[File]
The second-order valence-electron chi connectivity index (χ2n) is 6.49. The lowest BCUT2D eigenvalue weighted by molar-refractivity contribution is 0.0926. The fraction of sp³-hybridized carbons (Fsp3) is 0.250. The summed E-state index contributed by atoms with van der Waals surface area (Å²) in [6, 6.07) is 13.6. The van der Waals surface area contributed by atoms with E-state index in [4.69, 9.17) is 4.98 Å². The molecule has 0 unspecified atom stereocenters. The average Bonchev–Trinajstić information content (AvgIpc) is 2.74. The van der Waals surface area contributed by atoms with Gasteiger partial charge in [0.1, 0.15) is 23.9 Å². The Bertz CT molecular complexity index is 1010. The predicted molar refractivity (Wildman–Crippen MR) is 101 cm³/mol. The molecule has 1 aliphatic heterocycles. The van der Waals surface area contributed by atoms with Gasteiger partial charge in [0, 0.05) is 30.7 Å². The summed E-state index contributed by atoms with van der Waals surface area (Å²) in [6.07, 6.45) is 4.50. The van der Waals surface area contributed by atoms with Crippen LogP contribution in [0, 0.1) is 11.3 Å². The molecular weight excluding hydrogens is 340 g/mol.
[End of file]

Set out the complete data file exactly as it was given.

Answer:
The second-order valence-electron chi connectivity index (χ2n) is 6.49. The lowest BCUT2D eigenvalue weighted by molar-refractivity contribution is 0.0926. The fraction of sp³-hybridized carbons (Fsp3) is 0.250. The summed E-state index contributed by atoms with van der Waals surface area (Å²) in [6, 6.07) is 13.6. The van der Waals surface area contributed by atoms with E-state index in [4.69, 9.17) is 4.98 Å². The molecule has 0 unspecified atom stereocenters. The average Bonchev–Trinajstić information content (AvgIpc) is 2.74. The van der Waals surface area contributed by atoms with Gasteiger partial charge in [0.1, 0.15) is 23.9 Å². The Bertz CT molecular complexity index is 1010. The predicted molar refractivity (Wildman–Crippen MR) is 101 cm³/mol. The molecule has 1 aliphatic heterocycles. The van der Waals surface area contributed by atoms with Gasteiger partial charge in [0, 0.05) is 30.7 Å². The summed E-state index contributed by atoms with van der Waals surface area (Å²) in [6.07, 6.45) is 4.50. The van der Waals surface area contributed by atoms with Crippen LogP contribution in [0, 0.1) is 11.3 Å². The molecular weight excluding hydrogens is 340 g/mol.